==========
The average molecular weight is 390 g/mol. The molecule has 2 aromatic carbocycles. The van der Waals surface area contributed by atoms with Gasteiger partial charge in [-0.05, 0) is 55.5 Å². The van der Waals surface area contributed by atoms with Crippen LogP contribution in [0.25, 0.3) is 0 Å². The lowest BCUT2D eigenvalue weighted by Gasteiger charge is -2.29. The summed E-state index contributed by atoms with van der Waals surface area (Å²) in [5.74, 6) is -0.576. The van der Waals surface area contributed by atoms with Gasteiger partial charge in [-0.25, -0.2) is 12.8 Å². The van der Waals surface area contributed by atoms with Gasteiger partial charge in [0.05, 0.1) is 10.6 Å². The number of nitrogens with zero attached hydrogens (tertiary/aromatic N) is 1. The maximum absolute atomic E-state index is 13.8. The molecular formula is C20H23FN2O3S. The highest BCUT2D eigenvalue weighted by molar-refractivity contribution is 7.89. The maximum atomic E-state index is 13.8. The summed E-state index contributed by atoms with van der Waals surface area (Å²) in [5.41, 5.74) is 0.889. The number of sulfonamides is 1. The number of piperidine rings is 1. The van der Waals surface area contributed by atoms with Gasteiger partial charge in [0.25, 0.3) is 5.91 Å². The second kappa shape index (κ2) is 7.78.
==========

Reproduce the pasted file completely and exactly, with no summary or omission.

The average molecular weight is 390 g/mol. The molecule has 2 aromatic carbocycles. The van der Waals surface area contributed by atoms with Gasteiger partial charge in [-0.05, 0) is 55.5 Å². The van der Waals surface area contributed by atoms with Crippen LogP contribution in [0.25, 0.3) is 0 Å². The lowest BCUT2D eigenvalue weighted by Gasteiger charge is -2.29. The summed E-state index contributed by atoms with van der Waals surface area (Å²) in [5.74, 6) is -0.576. The van der Waals surface area contributed by atoms with Gasteiger partial charge in [-0.25, -0.2) is 12.8 Å². The van der Waals surface area contributed by atoms with Gasteiger partial charge in [0.05, 0.1) is 10.6 Å². The number of nitrogens with zero attached hydrogens (tertiary/aromatic N) is 1. The maximum absolute atomic E-state index is 13.8. The molecular formula is C20H23FN2O3S. The highest BCUT2D eigenvalue weighted by molar-refractivity contribution is 7.89. The maximum atomic E-state index is 13.8. The summed E-state index contributed by atoms with van der Waals surface area (Å²) in [5.41, 5.74) is 0.889. The number of sulfonamides is 1. The number of piperidine rings is 1. The van der Waals surface area contributed by atoms with Gasteiger partial charge in [0.25, 0.3) is 5.91 Å². The second kappa shape index (κ2) is 7.78.